Hello! It’s been a while since I’ve blogged, last time was at the observatory using MagAO (Classic). Others have written about time spent on a submarines or in virtual worlds, which I think are excellent training for isolation, I’m going to opine a bit about the value of travel and particularly study abroad for coping with staying at home. And share some pictures (all shot in 2007 on a circa 2003, five megapixel, Olympus E-1 with circa 1970s manual focus Olympus Zuiko lenses) .
In 2007 I studied at the University of Ghana (UG), in Legon, which is just north of the capital Accra. Ghana is on the horizontal stretch of the eastern African coast, between Cote d’Ivoire and Chad (blue arrow below).
There are lots of ways this experience prepared me for this pandemic, some humorous and some practical.
As international students visiting via a US university’s program, we lived on campus in relatively spiffy dorms where we only had one roommate and where we had running water. They didn’t have all the comforts of home however. I learned quickly upon arriving in the dorms that toilet paper was a valuable commodity, a college classmate who was from Nigeria had packed his suite case with rolls of Charmin and I felt a bit silly with all my hand sanitizer and no “T-Roll”.
Fortunately, the dorms were close to the campus Night Market, seen below after a heavy rain. My room was in the distant building, second floor, furthest to the left. The Night Market was nearly a one-stop-shopping experience, from T-Roll to sandal repair and fresh food, with stalls specializing in Fufu (pounded casava), RedRed. My standby dinner was Waakye, a dish of rice and beans that you could buy hot, served in a plastic bag, for tens of cents. I chose to eat a lot of Waakye, it was a complete protein, it was tasty, it was fully cooked, and it left a lot of money in my pocket for travel. But it was surprising to me how easy it was to eat well on a few dollars a day, day after day, on rice and beans (and bread, eggs, and oatmeal).
The Night Market was pretty complete shopping, and it was possible to live frugally, but that also made big splurges, like dinner in Accra at a Lebanese restaurant that much more enjoyable. And re-entry shock is real, and in my experience, the primary symptom is wandering supermarkets. Consider yourself warned.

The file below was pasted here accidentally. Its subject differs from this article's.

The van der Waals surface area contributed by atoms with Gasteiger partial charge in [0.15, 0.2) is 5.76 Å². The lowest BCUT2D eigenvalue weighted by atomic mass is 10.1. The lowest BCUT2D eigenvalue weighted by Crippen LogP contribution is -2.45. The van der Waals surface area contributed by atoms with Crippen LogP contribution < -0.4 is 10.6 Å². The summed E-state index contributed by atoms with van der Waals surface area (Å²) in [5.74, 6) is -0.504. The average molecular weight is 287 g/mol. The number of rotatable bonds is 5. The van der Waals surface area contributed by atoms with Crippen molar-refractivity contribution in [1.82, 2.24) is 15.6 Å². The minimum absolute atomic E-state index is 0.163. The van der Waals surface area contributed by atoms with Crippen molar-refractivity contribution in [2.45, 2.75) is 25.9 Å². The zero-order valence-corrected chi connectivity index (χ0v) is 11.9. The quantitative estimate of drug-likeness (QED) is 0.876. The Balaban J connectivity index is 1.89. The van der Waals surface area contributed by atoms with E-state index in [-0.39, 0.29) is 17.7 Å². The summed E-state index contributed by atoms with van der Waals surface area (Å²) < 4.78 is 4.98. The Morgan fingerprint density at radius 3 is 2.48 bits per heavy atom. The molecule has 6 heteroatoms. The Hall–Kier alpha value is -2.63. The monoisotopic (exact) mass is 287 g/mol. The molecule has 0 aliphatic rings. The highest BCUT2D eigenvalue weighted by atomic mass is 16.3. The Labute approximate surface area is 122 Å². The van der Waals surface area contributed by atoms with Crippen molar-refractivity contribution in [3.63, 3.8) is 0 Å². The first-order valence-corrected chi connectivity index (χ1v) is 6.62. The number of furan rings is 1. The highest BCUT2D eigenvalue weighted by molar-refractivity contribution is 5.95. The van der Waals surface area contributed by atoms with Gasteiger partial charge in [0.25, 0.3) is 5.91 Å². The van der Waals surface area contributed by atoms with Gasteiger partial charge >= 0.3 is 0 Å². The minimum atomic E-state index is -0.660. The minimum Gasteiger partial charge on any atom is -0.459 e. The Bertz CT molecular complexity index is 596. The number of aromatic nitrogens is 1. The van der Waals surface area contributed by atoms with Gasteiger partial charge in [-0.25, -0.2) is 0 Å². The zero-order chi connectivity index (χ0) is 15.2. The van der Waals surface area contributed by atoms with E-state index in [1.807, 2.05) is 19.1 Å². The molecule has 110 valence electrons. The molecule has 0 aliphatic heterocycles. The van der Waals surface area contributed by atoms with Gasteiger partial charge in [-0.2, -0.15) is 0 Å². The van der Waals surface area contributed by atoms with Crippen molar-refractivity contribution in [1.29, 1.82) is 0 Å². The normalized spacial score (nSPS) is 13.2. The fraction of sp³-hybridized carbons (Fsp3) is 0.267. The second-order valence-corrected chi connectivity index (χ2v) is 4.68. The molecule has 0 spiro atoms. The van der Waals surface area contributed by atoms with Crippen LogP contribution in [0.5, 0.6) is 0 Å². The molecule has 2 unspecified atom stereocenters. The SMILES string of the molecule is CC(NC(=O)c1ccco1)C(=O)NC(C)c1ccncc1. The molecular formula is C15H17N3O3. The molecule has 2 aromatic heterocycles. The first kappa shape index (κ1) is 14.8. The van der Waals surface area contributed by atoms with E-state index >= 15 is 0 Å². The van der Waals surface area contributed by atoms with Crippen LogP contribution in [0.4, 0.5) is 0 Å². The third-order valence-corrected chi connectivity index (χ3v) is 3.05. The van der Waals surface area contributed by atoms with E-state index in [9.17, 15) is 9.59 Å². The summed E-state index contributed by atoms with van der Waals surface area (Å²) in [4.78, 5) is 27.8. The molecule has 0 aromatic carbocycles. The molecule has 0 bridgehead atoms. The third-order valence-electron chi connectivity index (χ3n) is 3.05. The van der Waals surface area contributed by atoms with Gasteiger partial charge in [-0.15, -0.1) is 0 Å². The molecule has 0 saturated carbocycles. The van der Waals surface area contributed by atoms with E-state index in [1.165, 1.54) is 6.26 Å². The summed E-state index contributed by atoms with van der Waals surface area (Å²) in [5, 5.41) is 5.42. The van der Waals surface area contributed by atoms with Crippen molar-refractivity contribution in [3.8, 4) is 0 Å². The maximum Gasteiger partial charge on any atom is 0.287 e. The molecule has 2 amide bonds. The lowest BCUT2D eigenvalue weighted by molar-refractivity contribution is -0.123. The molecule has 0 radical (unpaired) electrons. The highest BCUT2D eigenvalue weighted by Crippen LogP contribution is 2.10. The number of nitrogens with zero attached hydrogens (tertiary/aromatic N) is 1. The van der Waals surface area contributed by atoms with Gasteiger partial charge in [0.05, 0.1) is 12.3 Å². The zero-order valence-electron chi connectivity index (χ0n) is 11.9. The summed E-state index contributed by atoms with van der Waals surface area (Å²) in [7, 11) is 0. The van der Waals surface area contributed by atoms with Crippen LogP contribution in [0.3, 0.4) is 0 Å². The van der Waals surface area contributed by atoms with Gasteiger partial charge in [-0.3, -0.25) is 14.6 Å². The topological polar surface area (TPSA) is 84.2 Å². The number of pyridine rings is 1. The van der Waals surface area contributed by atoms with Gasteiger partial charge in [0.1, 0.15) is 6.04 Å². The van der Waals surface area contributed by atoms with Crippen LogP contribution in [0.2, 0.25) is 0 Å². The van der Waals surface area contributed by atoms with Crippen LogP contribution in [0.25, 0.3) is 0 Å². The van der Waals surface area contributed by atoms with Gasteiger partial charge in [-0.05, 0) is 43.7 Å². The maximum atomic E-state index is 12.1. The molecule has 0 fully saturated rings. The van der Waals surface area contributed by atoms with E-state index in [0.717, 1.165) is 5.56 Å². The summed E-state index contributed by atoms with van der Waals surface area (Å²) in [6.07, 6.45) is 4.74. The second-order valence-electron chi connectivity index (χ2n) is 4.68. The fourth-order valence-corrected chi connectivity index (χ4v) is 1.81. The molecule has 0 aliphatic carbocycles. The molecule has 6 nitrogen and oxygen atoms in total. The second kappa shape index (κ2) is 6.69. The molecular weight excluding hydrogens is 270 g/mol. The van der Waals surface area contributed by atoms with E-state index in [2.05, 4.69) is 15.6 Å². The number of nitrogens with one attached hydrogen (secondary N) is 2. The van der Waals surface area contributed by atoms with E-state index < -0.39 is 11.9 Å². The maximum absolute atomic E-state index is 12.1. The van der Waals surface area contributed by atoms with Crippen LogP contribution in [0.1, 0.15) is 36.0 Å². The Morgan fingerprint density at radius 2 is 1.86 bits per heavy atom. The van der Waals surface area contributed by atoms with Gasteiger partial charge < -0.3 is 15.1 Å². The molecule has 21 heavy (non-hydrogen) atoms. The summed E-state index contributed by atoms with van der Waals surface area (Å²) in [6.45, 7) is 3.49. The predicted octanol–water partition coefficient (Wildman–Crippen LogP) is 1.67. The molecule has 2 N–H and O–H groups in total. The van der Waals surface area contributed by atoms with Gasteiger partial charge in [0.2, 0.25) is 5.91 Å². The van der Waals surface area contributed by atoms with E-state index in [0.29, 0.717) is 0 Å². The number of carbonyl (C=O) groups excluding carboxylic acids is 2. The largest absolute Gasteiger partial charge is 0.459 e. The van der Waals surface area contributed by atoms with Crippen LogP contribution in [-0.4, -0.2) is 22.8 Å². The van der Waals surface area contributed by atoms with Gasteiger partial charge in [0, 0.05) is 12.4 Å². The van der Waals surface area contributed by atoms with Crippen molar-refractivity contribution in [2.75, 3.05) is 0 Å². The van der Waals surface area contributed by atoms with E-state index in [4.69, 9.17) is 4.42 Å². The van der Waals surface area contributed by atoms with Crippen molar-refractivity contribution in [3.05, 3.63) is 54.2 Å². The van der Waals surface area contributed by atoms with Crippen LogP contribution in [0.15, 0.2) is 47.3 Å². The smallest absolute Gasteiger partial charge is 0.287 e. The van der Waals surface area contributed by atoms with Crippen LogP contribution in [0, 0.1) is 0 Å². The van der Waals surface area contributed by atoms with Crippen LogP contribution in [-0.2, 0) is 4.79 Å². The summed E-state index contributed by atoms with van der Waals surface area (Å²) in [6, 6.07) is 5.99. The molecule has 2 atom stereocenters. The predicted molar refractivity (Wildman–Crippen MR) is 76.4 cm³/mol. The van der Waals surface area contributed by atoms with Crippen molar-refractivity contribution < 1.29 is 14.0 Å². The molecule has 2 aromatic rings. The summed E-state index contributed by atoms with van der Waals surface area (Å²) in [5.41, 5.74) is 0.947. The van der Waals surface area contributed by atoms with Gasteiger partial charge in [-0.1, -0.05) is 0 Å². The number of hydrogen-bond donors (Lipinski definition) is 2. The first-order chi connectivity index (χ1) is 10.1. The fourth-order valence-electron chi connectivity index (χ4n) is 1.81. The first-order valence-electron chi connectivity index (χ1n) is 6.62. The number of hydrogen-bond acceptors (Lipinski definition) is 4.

The dorms also had prominent public health signage, something that may be coming to US dorms this fall, while the focus is now on a new virus, these messages might be a template:
All that scrimping on food meant travel, and the travel didn’t disappoint, a 20+ hour bus ride to the Sahel and Mole National Park (go national parks!) meant wildlife sightings under the watchful eye of rangers, the unique pain of Tsetse fly bites, and the unique camaraderie fellow travelers.
On the more serious side, many of us came down with serious diseases, including malaria, despite prophylaxis while we were studying in Ghana. We were grateful for the treatment we received and that experience made clear the physicians and nurses in Ghana and other African countries are top-notch: educated, curious, and committed to their patients. But even before COVID19, they severely lacked the equipment to provide the care they knew was possible, making it even more imperative to “flatten the curve” in countries with just a few ICU beds. The WHO is publishing Africa SITREPs on CV19 if you want to keep an eye on things. This lack of equipment is just one symptom of a long history of colonization, maximally illustrated by the heart-wrenching slaves castles along this “Gold Coast”.
Studying physics in a low-resource environment brought it’s own challenge and learning opportunities. Much like today, where we’re cutoff from physical books in campus and department libraries, when I was studying E&M and solid state physics in Ghana resources like PDFs of course notes from MIT Open Courseware went from being nice to invaluable. My Ghanaian classmates were also more essential to learning than my classmates in the states, they were masters of logistics and could find textbooks and information that befuddled me.
Study abroad anywhere is training for today because normal is different in every time and place. Upending all your normal habits, books, problem sets, cafeterias and moving them across the world is training in the sense that it shows you how to adapt, and find the limits of that adaptation. (Malaria– not easy to adapt to; rice and beans, no problem). If we are OK and used to accommodating new normals in the context of human experience, and work on ways to improve them, it’s easier to focus on today and tomorrow, rather spending too much time trying to get back to the way things were. Like going to supermarkets or having nice toilet paper. Both are overrated. Stay safe at home, and when it’s safe, go train for the next pandemic and see the world.
I think music is in the rules still. I’m going to resist my natural tendency just to revert to Springsteen. Here goes.
Africa, but improved by Weird Al’s accordion:
Many Ghanaians have spectacular dancing and musical skills, unfortunately neither rubbed off on me during my semester there (despite several organized, multi-day interventions by professionals). These guys have some moves though:
And finally, to maximize our musical diversity, this is one of the first songs that popped into my head that I first heard while I was at University of Ghana (and isn’t by the Boss…):
Good night and nante yie (walk well, in Asanti Twi)